This all sounds pretty win-win. But there are a lot of legal, ethical and logistical factors to consider. In reality, the world of rent-to-rent can get extremely convoluted and does come with very real risks – for both the landlord and the rent-to-renter. Still, the scheme has proven popular for a number of reasons:
- A growing population and shortage of affordable housing means there’s a very high demand for rental properties.
- It’s much easier to rent to rent than to buy a property. (Or at least, there’s a lot less cost and commitment involved.)
- There’s the potential to make high profits – for the landlord, who gets consistent rent, but particularly for the rent-to-renter, who can run the scheme across a number of properties while not having to put up much capital.
Let’s take a closer look at whether the benefits outweigh the risks 👇.
Rent to rent benefits, risks & challenges for landlords
As a landlord, there’s a lot to consider before entering a rent to rent deal. He’s an overview some of the pros and cons:
Benefits for landlords
All being well, landlords know their property is going to garner rent consistently for a set period – no void periods, no hassle. And this is no small weight off their mind for many landlords. They also don’t have to worry about carrying out the vast majority of property management tasks. The rent-to-renter will take all that on.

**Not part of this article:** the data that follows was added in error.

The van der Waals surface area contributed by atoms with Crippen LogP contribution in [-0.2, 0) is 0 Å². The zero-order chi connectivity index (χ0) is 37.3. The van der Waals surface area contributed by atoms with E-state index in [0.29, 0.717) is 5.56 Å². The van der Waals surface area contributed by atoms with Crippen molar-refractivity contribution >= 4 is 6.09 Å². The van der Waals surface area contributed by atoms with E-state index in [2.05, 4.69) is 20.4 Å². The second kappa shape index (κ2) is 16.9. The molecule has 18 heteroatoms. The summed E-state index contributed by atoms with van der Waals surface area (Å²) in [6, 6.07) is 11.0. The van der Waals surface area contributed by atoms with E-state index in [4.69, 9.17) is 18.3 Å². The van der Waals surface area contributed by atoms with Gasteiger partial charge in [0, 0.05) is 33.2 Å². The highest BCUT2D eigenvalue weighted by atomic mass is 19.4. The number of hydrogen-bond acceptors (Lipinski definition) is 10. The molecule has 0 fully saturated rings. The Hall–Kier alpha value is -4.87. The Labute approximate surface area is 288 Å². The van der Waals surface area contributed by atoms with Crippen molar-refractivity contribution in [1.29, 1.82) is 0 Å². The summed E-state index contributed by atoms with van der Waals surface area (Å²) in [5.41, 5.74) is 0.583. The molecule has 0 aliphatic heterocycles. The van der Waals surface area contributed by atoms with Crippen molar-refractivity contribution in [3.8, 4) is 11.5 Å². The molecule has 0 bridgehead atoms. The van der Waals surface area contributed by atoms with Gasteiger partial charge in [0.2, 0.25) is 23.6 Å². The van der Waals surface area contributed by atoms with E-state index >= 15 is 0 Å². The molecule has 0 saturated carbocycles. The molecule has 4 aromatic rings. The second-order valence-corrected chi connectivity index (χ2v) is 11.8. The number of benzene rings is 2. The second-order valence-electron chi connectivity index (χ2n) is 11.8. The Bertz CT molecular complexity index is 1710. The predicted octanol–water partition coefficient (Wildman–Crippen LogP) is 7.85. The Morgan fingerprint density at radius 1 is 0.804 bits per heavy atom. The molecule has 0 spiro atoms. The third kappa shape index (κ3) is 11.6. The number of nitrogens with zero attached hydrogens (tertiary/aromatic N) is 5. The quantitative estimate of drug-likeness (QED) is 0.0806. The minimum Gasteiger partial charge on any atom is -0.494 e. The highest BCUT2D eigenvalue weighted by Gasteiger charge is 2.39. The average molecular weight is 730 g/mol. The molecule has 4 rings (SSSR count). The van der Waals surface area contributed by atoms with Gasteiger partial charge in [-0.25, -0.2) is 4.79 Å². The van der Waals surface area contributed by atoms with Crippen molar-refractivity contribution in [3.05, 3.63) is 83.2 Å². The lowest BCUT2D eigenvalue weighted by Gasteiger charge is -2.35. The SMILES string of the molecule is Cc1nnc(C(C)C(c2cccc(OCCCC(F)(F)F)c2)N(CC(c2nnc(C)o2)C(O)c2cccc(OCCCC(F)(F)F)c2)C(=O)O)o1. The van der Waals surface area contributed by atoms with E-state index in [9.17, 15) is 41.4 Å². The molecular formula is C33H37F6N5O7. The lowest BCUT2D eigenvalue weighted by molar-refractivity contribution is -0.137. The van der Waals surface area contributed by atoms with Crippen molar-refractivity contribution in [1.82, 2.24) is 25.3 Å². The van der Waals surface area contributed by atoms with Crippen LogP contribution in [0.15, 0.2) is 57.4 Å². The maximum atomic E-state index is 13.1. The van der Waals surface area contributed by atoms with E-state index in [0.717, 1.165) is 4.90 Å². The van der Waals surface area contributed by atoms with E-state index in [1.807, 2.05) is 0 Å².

Many rent to rent individuals and companies claim they’ll also hand back the property in a better condition than it was when they took it on. It’s in their interest to improve the property so they can charge more for rent and attract tenants consistently. If they stay true to their word, this could work out well for the landlord, whose asset is going to be improved and well maintained on their behalf with no additional fees.
While all this sounds positive – it’s crucial to be aware of the risks too:
Risks and challenges for landlords
The most obvious rent to rent risk for landlords is being out-and-out scammed – or having the rent-to-renter fail to meet their side of the deal in some way. There are stories of ‘rent-to-renters’ who’ve sublet properties and then simply not paid the landlord rent before doing a disappearing act, for example. Even if a rent-to-renter doesn’t do something as drastic, there’s a chance they won’t pay rent if they encounter too many void periods. There’ve also been stories of rent-to-renters exiting a contract early, leaving the landlord to deal with troublesome tenants who they did not choose themselves.
Of course, there are always risks involved in renting out property, whether to a tenant or rent-to-renter. Other than scammers, landlords must be aware that they still shoulder the legal burden of renting out a property via rent to rent, only this time they’re further removed from what’s going on in their property.
Say, for example, a rent-to-renter split a property into an HMO where the rooms were smaller than legally allowed. The landlord may be held responsible, even if they were unaware. Having said that, one recent ruling from the Supreme Court had important implications here. In the case, a rent to rent company had failed to get a licence for a property that needed one. In the initial tribunal, it was ruled that a Rent Repayment Order could be applied for against the landlord (not the rent to rent company). However, this was later overturned, with the Supreme Court ruling that, where a rent to rent company is running a property, the landlord can’t be expected to pay for their legal failings.